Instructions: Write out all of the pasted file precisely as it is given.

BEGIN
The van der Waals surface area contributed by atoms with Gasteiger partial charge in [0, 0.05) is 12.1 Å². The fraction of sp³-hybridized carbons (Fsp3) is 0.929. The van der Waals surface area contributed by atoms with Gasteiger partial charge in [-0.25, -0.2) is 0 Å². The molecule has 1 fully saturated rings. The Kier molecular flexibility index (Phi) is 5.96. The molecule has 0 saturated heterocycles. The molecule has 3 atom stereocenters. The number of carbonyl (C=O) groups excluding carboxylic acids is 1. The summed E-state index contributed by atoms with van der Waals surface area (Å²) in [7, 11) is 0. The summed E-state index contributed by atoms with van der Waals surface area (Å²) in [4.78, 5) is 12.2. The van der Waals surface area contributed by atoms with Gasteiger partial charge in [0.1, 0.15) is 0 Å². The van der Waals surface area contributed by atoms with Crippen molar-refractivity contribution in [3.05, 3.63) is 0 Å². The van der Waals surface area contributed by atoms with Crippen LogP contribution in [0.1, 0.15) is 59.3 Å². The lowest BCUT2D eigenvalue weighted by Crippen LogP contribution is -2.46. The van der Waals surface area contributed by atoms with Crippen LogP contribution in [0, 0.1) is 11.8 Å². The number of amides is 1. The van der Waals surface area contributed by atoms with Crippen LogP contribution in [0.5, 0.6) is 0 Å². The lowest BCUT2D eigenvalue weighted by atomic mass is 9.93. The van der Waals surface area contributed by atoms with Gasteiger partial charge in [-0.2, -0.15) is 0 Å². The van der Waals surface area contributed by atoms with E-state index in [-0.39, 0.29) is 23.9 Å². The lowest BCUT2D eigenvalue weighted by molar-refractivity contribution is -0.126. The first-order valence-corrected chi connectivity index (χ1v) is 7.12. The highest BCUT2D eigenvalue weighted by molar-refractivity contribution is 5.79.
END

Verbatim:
The van der Waals surface area contributed by atoms with Gasteiger partial charge in [0, 0.05) is 12.1 Å². The fraction of sp³-hybridized carbons (Fsp3) is 0.929. The van der Waals surface area contributed by atoms with Gasteiger partial charge in [-0.25, -0.2) is 0 Å². The molecule has 1 fully saturated rings. The Kier molecular flexibility index (Phi) is 5.96. The molecule has 0 saturated heterocycles. The molecule has 3 atom stereocenters. The number of carbonyl (C=O) groups excluding carboxylic acids is 1. The summed E-state index contributed by atoms with van der Waals surface area (Å²) in [7, 11) is 0. The summed E-state index contributed by atoms with van der Waals surface area (Å²) in [4.78, 5) is 12.2. The van der Waals surface area contributed by atoms with Gasteiger partial charge in [0.1, 0.15) is 0 Å². The van der Waals surface area contributed by atoms with Crippen molar-refractivity contribution in [3.05, 3.63) is 0 Å². The van der Waals surface area contributed by atoms with Crippen LogP contribution in [0.1, 0.15) is 59.3 Å². The lowest BCUT2D eigenvalue weighted by Crippen LogP contribution is -2.46. The van der Waals surface area contributed by atoms with Crippen LogP contribution in [0, 0.1) is 11.8 Å². The number of amides is 1. The van der Waals surface area contributed by atoms with Crippen LogP contribution in [0.5, 0.6) is 0 Å². The lowest BCUT2D eigenvalue weighted by atomic mass is 9.93. The van der Waals surface area contributed by atoms with Gasteiger partial charge in [-0.2, -0.15) is 0 Å². The van der Waals surface area contributed by atoms with E-state index in [-0.39, 0.29) is 23.9 Å². The lowest BCUT2D eigenvalue weighted by molar-refractivity contribution is -0.126. The first-order valence-corrected chi connectivity index (χ1v) is 7.12. The highest BCUT2D eigenvalue weighted by molar-refractivity contribution is 5.79.